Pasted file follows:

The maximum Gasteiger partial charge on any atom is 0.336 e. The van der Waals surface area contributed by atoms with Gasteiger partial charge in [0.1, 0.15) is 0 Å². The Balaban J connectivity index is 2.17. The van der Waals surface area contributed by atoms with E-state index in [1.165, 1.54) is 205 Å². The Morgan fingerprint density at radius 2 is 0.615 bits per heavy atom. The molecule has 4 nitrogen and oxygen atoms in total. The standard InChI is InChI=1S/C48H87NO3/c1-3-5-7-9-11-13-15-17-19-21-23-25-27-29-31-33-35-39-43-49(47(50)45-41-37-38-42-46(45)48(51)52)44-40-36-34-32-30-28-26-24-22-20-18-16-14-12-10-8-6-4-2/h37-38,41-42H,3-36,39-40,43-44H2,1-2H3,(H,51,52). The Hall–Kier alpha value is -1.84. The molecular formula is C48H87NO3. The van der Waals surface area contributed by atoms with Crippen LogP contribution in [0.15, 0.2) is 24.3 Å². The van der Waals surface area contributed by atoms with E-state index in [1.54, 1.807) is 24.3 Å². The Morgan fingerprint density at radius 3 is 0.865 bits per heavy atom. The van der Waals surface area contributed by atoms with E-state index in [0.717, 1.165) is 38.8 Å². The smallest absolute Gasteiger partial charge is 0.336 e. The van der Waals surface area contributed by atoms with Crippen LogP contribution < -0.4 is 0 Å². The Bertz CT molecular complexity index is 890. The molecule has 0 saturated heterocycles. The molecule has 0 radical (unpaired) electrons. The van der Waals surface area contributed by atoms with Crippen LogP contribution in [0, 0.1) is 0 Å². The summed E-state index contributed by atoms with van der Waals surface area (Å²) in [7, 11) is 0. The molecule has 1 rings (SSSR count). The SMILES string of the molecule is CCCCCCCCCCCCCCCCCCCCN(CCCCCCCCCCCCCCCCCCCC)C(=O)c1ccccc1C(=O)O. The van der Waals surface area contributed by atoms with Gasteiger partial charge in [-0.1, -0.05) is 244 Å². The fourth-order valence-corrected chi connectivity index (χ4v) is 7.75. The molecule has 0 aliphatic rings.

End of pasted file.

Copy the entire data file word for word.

The maximum Gasteiger partial charge on any atom is 0.336 e. The van der Waals surface area contributed by atoms with Gasteiger partial charge in [0.1, 0.15) is 0 Å². The Balaban J connectivity index is 2.17. The van der Waals surface area contributed by atoms with E-state index in [1.165, 1.54) is 205 Å². The Morgan fingerprint density at radius 2 is 0.615 bits per heavy atom. The molecule has 4 nitrogen and oxygen atoms in total. The standard InChI is InChI=1S/C48H87NO3/c1-3-5-7-9-11-13-15-17-19-21-23-25-27-29-31-33-35-39-43-49(47(50)45-41-37-38-42-46(45)48(51)52)44-40-36-34-32-30-28-26-24-22-20-18-16-14-12-10-8-6-4-2/h37-38,41-42H,3-36,39-40,43-44H2,1-2H3,(H,51,52). The Hall–Kier alpha value is -1.84. The molecular formula is C48H87NO3. The van der Waals surface area contributed by atoms with Crippen LogP contribution in [0.15, 0.2) is 24.3 Å². The van der Waals surface area contributed by atoms with E-state index in [1.54, 1.807) is 24.3 Å². The Morgan fingerprint density at radius 3 is 0.865 bits per heavy atom. The van der Waals surface area contributed by atoms with E-state index in [0.717, 1.165) is 38.8 Å². The smallest absolute Gasteiger partial charge is 0.336 e. The van der Waals surface area contributed by atoms with Crippen LogP contribution < -0.4 is 0 Å². The Bertz CT molecular complexity index is 890. The molecule has 0 saturated heterocycles. The molecule has 0 radical (unpaired) electrons. The van der Waals surface area contributed by atoms with Crippen LogP contribution in [0, 0.1) is 0 Å². The summed E-state index contributed by atoms with van der Waals surface area (Å²) in [7, 11) is 0. The molecule has 1 rings (SSSR count). The SMILES string of the molecule is CCCCCCCCCCCCCCCCCCCCN(CCCCCCCCCCCCCCCCCCCC)C(=O)c1ccccc1C(=O)O. The van der Waals surface area contributed by atoms with Gasteiger partial charge in [-0.1, -0.05) is 244 Å². The fourth-order valence-corrected chi connectivity index (χ4v) is 7.75. The molecule has 0 aliphatic rings.